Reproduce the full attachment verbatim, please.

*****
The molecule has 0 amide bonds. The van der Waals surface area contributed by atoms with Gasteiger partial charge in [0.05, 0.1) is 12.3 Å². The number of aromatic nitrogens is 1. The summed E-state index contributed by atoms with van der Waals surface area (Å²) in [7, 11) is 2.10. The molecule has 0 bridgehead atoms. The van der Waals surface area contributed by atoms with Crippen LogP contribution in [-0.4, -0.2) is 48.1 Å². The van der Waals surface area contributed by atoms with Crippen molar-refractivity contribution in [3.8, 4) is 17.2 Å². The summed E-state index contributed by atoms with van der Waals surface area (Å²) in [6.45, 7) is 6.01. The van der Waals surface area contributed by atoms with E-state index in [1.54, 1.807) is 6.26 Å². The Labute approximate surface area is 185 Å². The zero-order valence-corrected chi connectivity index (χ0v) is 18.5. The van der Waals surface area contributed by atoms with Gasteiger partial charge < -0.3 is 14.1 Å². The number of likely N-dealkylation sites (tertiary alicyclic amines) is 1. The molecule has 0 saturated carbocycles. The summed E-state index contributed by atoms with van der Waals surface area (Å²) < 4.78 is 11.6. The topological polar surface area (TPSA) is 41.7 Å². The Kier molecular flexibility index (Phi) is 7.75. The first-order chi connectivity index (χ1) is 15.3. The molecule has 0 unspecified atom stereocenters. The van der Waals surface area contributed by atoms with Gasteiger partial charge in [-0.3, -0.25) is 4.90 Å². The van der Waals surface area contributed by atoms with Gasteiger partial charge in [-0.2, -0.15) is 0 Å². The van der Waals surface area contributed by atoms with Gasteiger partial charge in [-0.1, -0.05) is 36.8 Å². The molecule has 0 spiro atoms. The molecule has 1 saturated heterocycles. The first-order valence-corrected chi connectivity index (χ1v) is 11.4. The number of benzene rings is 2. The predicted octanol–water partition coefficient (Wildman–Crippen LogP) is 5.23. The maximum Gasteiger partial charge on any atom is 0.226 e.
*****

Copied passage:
The molecule has 0 amide bonds. The van der Waals surface area contributed by atoms with Gasteiger partial charge in [0.05, 0.1) is 12.3 Å². The number of aromatic nitrogens is 1. The summed E-state index contributed by atoms with van der Waals surface area (Å²) in [7, 11) is 2.10. The molecule has 0 bridgehead atoms. The van der Waals surface area contributed by atoms with Crippen LogP contribution in [-0.4, -0.2) is 48.1 Å². The van der Waals surface area contributed by atoms with Crippen molar-refractivity contribution in [3.8, 4) is 17.2 Å². The summed E-state index contributed by atoms with van der Waals surface area (Å²) in [6.45, 7) is 6.01. The van der Waals surface area contributed by atoms with E-state index in [1.54, 1.807) is 6.26 Å². The Labute approximate surface area is 185 Å². The zero-order valence-corrected chi connectivity index (χ0v) is 18.5. The van der Waals surface area contributed by atoms with Gasteiger partial charge < -0.3 is 14.1 Å². The number of likely N-dealkylation sites (tertiary alicyclic amines) is 1. The molecule has 0 saturated carbocycles. The summed E-state index contributed by atoms with van der Waals surface area (Å²) < 4.78 is 11.6. The topological polar surface area (TPSA) is 41.7 Å². The Kier molecular flexibility index (Phi) is 7.75. The first-order chi connectivity index (χ1) is 15.3. The molecule has 0 unspecified atom stereocenters. The van der Waals surface area contributed by atoms with Gasteiger partial charge in [-0.3, -0.25) is 4.90 Å². The van der Waals surface area contributed by atoms with Gasteiger partial charge in [-0.2, -0.15) is 0 Å². The van der Waals surface area contributed by atoms with Gasteiger partial charge in [-0.1, -0.05) is 36.8 Å². The molecule has 0 spiro atoms. The molecule has 1 saturated heterocycles. The first-order valence-corrected chi connectivity index (χ1v) is 11.4. The number of benzene rings is 2. The predicted octanol–water partition coefficient (Wildman–Crippen LogP) is 5.23. The maximum Gasteiger partial charge on any atom is 0.226 e.